Tying in with the previous post (about John Edwards), can you imagine the outcry (and the chaos) if the big tobacco companies simply stopped selling their products in the United States, citing the endless stream of litigation from greedy lawyers and their ceaseless hounding of the industry? (Remember that RJ Reynolds owns Nabisco, and Phillip Morris owns Kraft, so they have another source of income to tide them over. the smaller companies would be SOL, however).

For those of you who ENJOY smoking, how would you feel towards the legal vultures? For those of you who need the nicotime fix, how would you feel about having to switch to gum or patches to satisfy your cravings?

Also, imagine the black market that would spring up for those who need their cigarette, or their dip, or pipe tobacco. If you think the market for marijuana is big, you ain't seen nothing. Cities and states that have extortionary taxes on cigarettes (Maryland, New York City) have seen a big drop in their revenue as people go elsewhere to buy smokes. Why pay $1.00/pack in Maryland when the tax is 2 cents/pack across the border in Virginia?

Remember, the trial lawyers will continue to look for targets. After they milk tobacco companies dry, they will turn to fast food, or alcohol, or soda producers. You may not smoke, or drink, or eat fast food, but eventually they will target something that you do like, and if you haven't resisited their previous efforts to regulate your lifestyle, they won't hesistate for a minute to steamroll your vice of choice if they have succeeded on all of their previous attempts. The time to draw the line is now, before they win any more.

posted at 09:24 AM | permalink | Comments (0)

Adieu, John-boy

John Edwards (D-NC) has announced that he has decided to forego a senate campaign, focusing all of his energies and resources on winning the Presidential nomination in 2004, according to this Washington Post article.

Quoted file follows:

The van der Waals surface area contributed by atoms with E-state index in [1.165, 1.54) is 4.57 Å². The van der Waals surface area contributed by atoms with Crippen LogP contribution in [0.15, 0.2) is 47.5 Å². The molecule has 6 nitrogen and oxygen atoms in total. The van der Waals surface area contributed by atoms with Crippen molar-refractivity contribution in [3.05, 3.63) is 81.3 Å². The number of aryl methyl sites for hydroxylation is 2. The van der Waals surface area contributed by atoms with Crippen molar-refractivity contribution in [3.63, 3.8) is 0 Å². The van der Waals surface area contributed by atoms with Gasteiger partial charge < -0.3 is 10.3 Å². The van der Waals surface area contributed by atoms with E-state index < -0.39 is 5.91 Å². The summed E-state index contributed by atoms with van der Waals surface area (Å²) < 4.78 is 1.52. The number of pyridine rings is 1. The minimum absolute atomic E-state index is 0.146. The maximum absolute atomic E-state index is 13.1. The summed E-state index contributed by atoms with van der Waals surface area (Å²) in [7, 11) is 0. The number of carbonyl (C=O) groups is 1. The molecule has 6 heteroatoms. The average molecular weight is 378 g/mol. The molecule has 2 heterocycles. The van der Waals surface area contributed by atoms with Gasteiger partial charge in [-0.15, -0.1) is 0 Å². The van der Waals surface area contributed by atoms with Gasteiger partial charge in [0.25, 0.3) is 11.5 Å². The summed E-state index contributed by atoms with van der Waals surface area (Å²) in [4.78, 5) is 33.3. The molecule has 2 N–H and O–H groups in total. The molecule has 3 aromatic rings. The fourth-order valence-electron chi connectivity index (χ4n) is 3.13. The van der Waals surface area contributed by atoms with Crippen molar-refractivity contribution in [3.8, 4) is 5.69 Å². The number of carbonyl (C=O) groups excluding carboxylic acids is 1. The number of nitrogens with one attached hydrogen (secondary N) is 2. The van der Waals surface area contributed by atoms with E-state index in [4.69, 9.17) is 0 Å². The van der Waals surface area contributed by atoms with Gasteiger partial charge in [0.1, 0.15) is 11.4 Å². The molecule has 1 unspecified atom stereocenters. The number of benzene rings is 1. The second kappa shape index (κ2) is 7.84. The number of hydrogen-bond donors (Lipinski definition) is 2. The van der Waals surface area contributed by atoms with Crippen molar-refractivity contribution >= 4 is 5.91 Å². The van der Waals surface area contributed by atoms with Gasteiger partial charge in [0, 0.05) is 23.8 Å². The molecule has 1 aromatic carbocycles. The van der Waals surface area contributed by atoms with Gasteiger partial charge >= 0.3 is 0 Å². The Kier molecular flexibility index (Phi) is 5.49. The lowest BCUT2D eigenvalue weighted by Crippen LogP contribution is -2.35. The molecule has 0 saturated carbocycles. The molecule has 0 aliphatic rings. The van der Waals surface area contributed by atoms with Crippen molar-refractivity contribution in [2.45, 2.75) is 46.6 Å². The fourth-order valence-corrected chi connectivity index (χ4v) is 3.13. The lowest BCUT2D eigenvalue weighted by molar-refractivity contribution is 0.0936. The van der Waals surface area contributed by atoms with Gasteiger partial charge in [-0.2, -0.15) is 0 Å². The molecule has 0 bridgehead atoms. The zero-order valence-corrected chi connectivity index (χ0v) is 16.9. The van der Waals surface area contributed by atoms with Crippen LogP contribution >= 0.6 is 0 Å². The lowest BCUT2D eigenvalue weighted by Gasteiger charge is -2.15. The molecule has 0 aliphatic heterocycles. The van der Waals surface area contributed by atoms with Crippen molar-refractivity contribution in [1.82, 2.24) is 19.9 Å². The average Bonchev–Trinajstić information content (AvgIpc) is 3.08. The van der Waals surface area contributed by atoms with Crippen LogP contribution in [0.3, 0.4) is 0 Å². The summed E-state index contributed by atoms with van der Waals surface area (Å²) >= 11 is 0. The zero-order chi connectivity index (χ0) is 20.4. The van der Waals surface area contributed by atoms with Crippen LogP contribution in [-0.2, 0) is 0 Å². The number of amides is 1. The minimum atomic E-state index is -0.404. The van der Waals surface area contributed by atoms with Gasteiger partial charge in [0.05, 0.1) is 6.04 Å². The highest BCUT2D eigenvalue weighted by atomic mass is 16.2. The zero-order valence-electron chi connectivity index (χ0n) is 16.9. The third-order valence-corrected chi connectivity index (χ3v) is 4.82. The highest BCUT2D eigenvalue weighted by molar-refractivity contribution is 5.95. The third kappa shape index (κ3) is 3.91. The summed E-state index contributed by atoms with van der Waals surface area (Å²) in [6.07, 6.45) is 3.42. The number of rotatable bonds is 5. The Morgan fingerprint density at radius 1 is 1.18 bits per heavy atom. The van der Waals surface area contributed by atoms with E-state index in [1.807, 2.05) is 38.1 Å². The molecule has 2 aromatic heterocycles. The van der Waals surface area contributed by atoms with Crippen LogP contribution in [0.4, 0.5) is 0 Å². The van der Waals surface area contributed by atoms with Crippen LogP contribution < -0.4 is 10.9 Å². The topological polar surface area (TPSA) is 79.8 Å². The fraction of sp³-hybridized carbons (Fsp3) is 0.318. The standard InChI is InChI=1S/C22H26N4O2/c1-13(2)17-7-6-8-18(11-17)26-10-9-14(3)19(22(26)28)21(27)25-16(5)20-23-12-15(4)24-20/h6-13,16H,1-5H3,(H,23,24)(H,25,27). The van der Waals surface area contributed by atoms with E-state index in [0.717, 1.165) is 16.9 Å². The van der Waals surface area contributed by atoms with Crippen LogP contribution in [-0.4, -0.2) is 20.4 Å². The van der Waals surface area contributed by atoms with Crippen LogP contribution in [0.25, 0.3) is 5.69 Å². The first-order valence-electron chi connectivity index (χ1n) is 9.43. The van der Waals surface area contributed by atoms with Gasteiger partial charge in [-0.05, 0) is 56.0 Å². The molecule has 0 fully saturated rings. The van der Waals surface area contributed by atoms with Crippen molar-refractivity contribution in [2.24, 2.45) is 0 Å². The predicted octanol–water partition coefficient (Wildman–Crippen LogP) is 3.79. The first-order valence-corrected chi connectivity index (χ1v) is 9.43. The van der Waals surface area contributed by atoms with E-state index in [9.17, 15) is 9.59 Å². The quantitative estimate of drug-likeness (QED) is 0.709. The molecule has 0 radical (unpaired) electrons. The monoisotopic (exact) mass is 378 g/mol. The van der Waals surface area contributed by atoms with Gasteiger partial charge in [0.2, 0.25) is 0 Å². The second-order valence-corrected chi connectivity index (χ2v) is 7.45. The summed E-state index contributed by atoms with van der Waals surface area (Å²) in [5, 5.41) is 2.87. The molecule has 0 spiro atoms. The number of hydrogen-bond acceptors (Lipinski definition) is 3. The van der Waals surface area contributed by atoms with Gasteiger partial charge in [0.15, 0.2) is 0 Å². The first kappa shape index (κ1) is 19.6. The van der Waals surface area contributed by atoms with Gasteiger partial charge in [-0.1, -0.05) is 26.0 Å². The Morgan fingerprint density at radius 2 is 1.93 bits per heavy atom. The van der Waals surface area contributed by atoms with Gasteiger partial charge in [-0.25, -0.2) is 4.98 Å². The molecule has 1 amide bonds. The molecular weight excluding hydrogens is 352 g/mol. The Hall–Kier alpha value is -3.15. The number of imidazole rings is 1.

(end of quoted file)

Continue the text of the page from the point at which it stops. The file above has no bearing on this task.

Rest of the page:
He's toast. He won't be missed. The last thing this nation needs is another Southern Democrat lawyer as president, and in any case, Edwards is definitely second-tier. He's not as hapless as the bottom tier (Sharpton, Mosely-Braun, and Kucinich), but the big three (Kerry, Lieberman, and Dean) are leaving him in the dust, along with Graham and Gephardt.

Hopefully, he will be so throroughly humiliated that he will go back to plotting lawsuits against tobacco companies, which is where he made all of his money in the first place. I'm amazed that he won an election in North Carolina in the first place, considering the importance of tobacco in the state. Perhaps he read the tea leaves and realized that Richard Burr, the Republican challenger, was going to clean his clock.

posted at 08:56 AM | permalink | Comments (0)

Slapping down the anti-globos

Radley Balko's latest Tech Central Station article, Views of a Changing World", is a thorough and decisive refutation of 20 years of anti-globalization rhetoric. It seems that the only people who think globalization is a bad thing are the bourgeois North Americans and Western Europeans; everyone else thinks it's a great idea.

I'll not quote the whole article, but there are a few highlights I'd like to point out.

When asked if "Growing trade and business ties are good for their country," the number of respondents answering "very good" or "somewhat good" totaled 95% in Nigeria, 96% in Ivory Coast, and 95% in Uganda. In fact, the lowest favorable response in any African country came from Tanzania, still at 82%. The numbers were similar in Asia, Latin America and Eastern Europe.

This alone is enough to refute the claims of the anbti-globos. Of course, they could argue that the respondents don't know what's good for them, but that line of reasoning is not likely to win them many converts.

Contrast that to world opinion of anti-globalization protesters. All ten African countries view the protesters who claim to speak for them with majority-negative opinions. In fact, in only two of ten African countries do positive views of them top 40%. In Asia, six of seven countries surveyed view them negatively, and only in the Philippines do positive views crack 25% (there, for some reason, they're liked by 54% of respondents). In Latin America, all eight countries have majority negative views of the anti-globalization movement, and in Eastern Europe, they don't crack 33% in any country. Anti-globalization protesters are viewed most positively in Western Europe and North America -- they very cultures they blame for the problems in the rest of the world.

Only one developing economy in the survey had a favorable view of anti-globalization protestors. Everywhere else, they are viewed with overwhelming skepticism and negativity.

There is a wealth of additional information in the article; read the whole thing.

posted at 08:16 AM | permalink | Comments (0)